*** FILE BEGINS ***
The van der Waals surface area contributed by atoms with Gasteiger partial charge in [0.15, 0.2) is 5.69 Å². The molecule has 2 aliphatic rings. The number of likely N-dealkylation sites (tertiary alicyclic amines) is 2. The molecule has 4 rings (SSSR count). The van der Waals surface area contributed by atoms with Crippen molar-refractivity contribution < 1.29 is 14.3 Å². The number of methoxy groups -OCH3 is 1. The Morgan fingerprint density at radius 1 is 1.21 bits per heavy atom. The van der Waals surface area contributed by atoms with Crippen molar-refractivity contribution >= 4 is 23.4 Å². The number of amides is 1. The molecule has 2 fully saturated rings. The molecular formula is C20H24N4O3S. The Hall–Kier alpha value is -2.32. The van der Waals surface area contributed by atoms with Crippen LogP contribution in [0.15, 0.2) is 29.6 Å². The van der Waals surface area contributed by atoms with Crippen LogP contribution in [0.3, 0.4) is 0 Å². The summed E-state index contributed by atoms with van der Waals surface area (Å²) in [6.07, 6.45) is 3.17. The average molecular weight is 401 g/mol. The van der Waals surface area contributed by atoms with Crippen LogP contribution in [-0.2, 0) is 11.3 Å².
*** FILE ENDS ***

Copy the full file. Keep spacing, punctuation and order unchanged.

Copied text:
The van der Waals surface area contributed by atoms with Gasteiger partial charge in [0.15, 0.2) is 5.69 Å². The molecule has 2 aliphatic rings. The number of likely N-dealkylation sites (tertiary alicyclic amines) is 2. The molecule has 4 rings (SSSR count). The van der Waals surface area contributed by atoms with Crippen molar-refractivity contribution < 1.29 is 14.3 Å². The number of methoxy groups -OCH3 is 1. The Morgan fingerprint density at radius 1 is 1.21 bits per heavy atom. The van der Waals surface area contributed by atoms with Crippen molar-refractivity contribution >= 4 is 23.4 Å². The number of amides is 1. The molecule has 2 fully saturated rings. The molecular formula is C20H24N4O3S. The Hall–Kier alpha value is -2.32. The van der Waals surface area contributed by atoms with Crippen LogP contribution in [0.15, 0.2) is 29.6 Å². The van der Waals surface area contributed by atoms with Crippen LogP contribution in [0.3, 0.4) is 0 Å². The summed E-state index contributed by atoms with van der Waals surface area (Å²) in [6.07, 6.45) is 3.17. The average molecular weight is 401 g/mol. The van der Waals surface area contributed by atoms with Crippen LogP contribution in [-0.2, 0) is 11.3 Å².